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Head and Neck Anatomy: Part I – Bony Structures

Course Number: 591


The mandible is the only freely moving bone in the skull and makes up the entire lower face. It has joints on both sides of the head with the temporal bone. It houses the lower teeth and this combination of teeth and movement allows mastication. Being unsupported by other bones it has thick cortical plates and dense spongy bone to resist the forces created on it by the strong muscles of mastication. Even so some bending of the bone occurs when opening wide.

Illustration highlighting the mandible

Parts – The mandible has a horizontal section that is known as the body. The superior surface of the body which houses the teeth is called the alveolar process just as in the maxilla. Like the maxilla this is dependent on teeth being present and if the teeth are removed this area of the mandible resorbs, weakening the bone considerably over time. On either side of the midline along the inferior border are protuberances known as the mental tubercles. Starting from these tubercles an initially faint line runs obliquely along the mandible to the vertical section becoming more prominent as it proceeds more posteriorly and superiorly. This is known as the external oblique line. It acts as an attachment for several muscles, the most important being the buccinator. There is a corresponding line internally known as the internal oblique line by the radiography department but the anatomists generally refer to it as the mylohyoid line which is the attachment point for the mylohyoid muscle that forms the floor of the mouth. On either side of the midline on the inferior and lingual portion of the bone are two projections known as the genial tubercles which act as muscle attachment points.

Illustration showing the parts of the mandible on the side of the skull

Figure 24.

Illustration showing the parts of the mandible

Figure 25.

Illustration showing the medial view of the mandible

Figure 26.

The vertical portion of the mandible is known as the ramus. The area where the ramus and body meet is known as the angle of the mandible. The ramus itself splits at its superior extent into two processes. The anterior process known as the coronoid process is the attachment point for the temporalis muscle. The posterior process is known as the condylar process as it ends at the mandibular condyle which is the articular surface (above) of the bone. Attached anterior at the superior end of the process is the lateral pterygoid muscle. Between the two processes is a notch known as the mandibular notch or is some texts as the sigmoid notch.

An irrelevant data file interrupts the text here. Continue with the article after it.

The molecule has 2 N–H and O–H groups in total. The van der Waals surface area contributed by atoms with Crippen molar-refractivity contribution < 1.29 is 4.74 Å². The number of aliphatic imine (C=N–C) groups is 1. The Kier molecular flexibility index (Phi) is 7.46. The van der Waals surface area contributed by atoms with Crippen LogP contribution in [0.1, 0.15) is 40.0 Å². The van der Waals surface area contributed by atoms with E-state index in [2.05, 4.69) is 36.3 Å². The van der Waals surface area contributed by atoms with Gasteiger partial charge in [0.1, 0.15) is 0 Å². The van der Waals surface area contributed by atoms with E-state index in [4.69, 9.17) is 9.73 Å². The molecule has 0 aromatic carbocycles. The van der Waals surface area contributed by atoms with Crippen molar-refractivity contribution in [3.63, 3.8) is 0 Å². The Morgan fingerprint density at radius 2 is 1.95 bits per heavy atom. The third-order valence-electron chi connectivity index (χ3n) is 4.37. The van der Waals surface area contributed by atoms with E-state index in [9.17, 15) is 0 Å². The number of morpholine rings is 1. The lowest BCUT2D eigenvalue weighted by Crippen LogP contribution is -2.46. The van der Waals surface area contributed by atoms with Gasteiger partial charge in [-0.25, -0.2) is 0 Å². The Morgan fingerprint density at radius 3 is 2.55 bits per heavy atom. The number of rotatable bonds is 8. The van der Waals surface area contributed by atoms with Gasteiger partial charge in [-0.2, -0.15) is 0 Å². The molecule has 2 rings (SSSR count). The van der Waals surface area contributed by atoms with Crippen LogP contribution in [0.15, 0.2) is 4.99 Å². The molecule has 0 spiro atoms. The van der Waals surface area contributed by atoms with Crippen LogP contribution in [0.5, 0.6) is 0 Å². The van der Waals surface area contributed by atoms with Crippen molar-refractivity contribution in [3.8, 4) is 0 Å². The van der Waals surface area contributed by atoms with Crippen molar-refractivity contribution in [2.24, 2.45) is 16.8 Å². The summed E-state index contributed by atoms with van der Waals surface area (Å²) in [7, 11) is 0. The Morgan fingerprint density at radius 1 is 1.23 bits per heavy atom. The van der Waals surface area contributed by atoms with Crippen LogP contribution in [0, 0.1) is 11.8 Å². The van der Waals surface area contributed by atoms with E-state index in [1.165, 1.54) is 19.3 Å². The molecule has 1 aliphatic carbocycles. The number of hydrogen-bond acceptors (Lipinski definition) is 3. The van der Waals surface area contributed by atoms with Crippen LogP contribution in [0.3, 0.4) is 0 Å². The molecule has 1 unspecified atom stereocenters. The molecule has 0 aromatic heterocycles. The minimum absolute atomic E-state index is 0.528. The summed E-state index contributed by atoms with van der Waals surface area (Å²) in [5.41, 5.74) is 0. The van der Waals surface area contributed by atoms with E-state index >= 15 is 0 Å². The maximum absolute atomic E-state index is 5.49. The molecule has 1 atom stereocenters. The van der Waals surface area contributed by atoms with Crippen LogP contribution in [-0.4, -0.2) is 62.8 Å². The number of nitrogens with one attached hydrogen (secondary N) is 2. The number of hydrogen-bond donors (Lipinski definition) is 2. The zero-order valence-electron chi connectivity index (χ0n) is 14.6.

Openings – There are two important openings in the mandible and they are connected by and internal canal known as the mandibular canal. The proximal end of the canal is the "mandibular foramen which is located on the inner surface of the ramus centered between the body and the mandibular notch superior-inferiorly and aligned with the depth of the notch. It is the point where the inferior alveolar nerve enters the mandible and as such is the area where local anesthesia can be administered to anesthetize all the hard tissues of the body of the mandible plus some of the soft tissue. At this point there is also a bony projection, the lingula, that covers the medial side of the opening and attaches one of the ligaments that stabilizes the temporomandibular joint (TMJ).

At the other end of the canal is the mental foramen. This allows passage of the nerve and blood vessels that supply the soft tissues of the chin, lip and the buccal gingiva of the lower anterior teeth. You can often palpate this on yourself.

Diagram Reference Guide